International Women's Day shines light on gender equity
International Women's Day is celebrated annually on March 8, and it's a day that shines a light on the ongoing efforts to achieve gender equality around the world.
At CCGS, we marked the occasion with guest speakers and a pancake breakfast to raise funds for the Birthing Kit Foundation.
CCGS alumni (2004) Sophie Bonnette and Senior Writer, Practical Law Australia at Thomson Reuters spoke to Senior College students, staff and parents at a special breakfast event. She shared stories and experiences of working towards gender equity in the workplace and gave practical approaches to help achieve equity or support someone else.
Close the gap
Australia's full-time gender pay gap remains at 22.8%. “While, in some industries, salary rates are common knowledge, until recently, it was normal for employment contracts to contain clauses prohibiting employees from discussing their salary. As a result, women and other minorities could be paid less!” explained Sophie.
Studies have shown that being able to talk about your salary can improve pay equity for everyone. The law now protects you so you cannot be prevented from talking about your salary if you want to do so.
Think carefully about the language being used
Language reflects and reinforces social norms. Thinking about your language is an easy but important step towards calling out stereotypes and biases and supporting inclusivity.
Sophie said, “Early in my career being told in a meeting with clients to "listen missy". A statement like that might seem innocuous but it completely undermined my status, expertise, and contribution to that meeting.”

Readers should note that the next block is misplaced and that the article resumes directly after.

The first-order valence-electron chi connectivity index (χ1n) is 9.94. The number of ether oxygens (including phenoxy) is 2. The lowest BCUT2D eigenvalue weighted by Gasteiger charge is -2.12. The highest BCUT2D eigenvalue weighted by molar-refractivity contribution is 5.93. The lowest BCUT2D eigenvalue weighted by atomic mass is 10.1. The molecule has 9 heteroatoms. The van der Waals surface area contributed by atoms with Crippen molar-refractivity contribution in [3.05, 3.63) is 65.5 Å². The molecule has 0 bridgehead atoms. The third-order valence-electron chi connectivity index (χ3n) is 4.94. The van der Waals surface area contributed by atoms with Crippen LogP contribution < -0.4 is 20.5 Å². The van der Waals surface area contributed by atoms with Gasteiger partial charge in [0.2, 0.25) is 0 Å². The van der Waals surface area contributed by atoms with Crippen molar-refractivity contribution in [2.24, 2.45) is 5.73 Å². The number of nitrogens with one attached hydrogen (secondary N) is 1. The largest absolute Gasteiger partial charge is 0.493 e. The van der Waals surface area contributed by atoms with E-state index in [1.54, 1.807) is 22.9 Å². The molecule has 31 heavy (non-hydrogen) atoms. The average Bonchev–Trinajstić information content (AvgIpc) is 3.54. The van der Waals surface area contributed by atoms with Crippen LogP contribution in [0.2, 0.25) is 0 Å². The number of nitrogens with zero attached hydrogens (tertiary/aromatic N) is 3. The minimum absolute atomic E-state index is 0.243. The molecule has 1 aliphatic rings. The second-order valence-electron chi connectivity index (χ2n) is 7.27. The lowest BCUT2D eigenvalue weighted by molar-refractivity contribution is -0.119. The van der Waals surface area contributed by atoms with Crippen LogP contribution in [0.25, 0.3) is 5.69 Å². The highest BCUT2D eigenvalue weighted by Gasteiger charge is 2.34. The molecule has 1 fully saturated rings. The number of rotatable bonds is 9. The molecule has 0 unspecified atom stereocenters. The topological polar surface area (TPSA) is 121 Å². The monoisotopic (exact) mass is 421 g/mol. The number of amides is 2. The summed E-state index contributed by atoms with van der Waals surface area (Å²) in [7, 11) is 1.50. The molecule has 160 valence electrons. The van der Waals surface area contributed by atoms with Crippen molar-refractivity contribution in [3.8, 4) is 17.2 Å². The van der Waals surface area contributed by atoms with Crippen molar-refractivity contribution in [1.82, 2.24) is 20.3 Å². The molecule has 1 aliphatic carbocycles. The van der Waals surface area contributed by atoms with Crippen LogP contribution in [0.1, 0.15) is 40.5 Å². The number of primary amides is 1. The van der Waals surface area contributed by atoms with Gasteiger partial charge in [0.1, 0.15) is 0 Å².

“By embracing flexibility, we show we value different ways of doing things and reinforce that there's more than "one right way" to do things. “
Sophie shared examples of having flexible work arrangements to support a stronger work and home-life balance.
Support and champion others
“For me, supporting and championing others at work is about recognising and valuing the contributions people can make without being influenced by preconceived notions. You support and champion others by stopping that urge to gravitate towards someone 'like you' but instead listening to, and engaging with, other people's perspectives.”
Sophie encouraged students to step outside their comfort zone, meet new people, join a club or team they’ve never tried before and call out things or actions that are insensitive or inappropriate. “The more we do this, the more likely things will change for the better.”
Year 12 students Stella Hannagan and Joan Han-Park also spoke intelligently and passionately about their own experiences and what equality and equity means to them. They had one clear and important message, “Positive change inspires positive change, and that is why this initiative is so important, and why it means so much to talk to you all today - let’s keep that ball rolling, and keep inspiring equitable change.”
Local action, global impact
Year 10 community service project students ran an International Women’s Day pancake stall for students in senior school to raise funds for Birthing Kit Foundation in support of Zonta International.
The Birthing Kit Foundation is a charity that provides clean birthing kits to women in developing countries who would otherwise not have access to safe and sterile birthing facilities. By providing these kits, the foundation helps to prevent infection and complications during childbirth, which can be life-threatening for both mother and child. Over $700 was raised which is enough to provide 153 birthing kits.
It was heartening to see the level of support and engagement from our school community. By coming together to celebrate International Women's Day and support a worthy cause, we were able to shine a light on the ongoing efforts to achieve gender equity around the world and empower all genders to embrace equality.